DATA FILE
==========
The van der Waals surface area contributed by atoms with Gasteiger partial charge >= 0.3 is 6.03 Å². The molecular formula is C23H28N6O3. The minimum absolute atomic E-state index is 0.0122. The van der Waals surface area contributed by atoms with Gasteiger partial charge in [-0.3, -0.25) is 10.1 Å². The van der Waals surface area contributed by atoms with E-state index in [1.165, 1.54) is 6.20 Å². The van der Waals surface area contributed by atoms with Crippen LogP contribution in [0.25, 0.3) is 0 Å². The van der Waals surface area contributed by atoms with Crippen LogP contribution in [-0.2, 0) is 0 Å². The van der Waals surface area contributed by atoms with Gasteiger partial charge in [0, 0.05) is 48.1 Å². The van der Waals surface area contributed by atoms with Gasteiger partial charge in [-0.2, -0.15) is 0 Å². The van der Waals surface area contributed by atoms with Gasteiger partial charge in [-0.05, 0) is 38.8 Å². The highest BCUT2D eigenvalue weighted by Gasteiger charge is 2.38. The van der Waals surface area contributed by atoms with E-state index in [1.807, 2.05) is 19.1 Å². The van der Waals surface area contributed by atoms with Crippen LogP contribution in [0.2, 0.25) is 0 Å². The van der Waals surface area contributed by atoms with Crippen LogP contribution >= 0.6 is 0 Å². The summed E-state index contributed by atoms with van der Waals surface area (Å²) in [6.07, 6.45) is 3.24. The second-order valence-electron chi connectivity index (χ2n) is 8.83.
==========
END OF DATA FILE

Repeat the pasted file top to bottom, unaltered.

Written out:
The van der Waals surface area contributed by atoms with Gasteiger partial charge >= 0.3 is 6.03 Å². The molecular formula is C23H28N6O3. The minimum absolute atomic E-state index is 0.0122. The van der Waals surface area contributed by atoms with Gasteiger partial charge in [-0.3, -0.25) is 10.1 Å². The van der Waals surface area contributed by atoms with E-state index in [1.165, 1.54) is 6.20 Å². The van der Waals surface area contributed by atoms with Crippen LogP contribution in [0.25, 0.3) is 0 Å². The van der Waals surface area contributed by atoms with Crippen LogP contribution in [-0.2, 0) is 0 Å². The van der Waals surface area contributed by atoms with Gasteiger partial charge in [0, 0.05) is 48.1 Å². The van der Waals surface area contributed by atoms with Gasteiger partial charge in [-0.2, -0.15) is 0 Å². The van der Waals surface area contributed by atoms with Gasteiger partial charge in [-0.05, 0) is 38.8 Å². The highest BCUT2D eigenvalue weighted by Gasteiger charge is 2.38. The van der Waals surface area contributed by atoms with E-state index in [1.807, 2.05) is 19.1 Å². The van der Waals surface area contributed by atoms with Crippen LogP contribution in [0.2, 0.25) is 0 Å². The van der Waals surface area contributed by atoms with Crippen LogP contribution >= 0.6 is 0 Å². The summed E-state index contributed by atoms with van der Waals surface area (Å²) in [6.07, 6.45) is 3.24. The second-order valence-electron chi connectivity index (χ2n) is 8.83.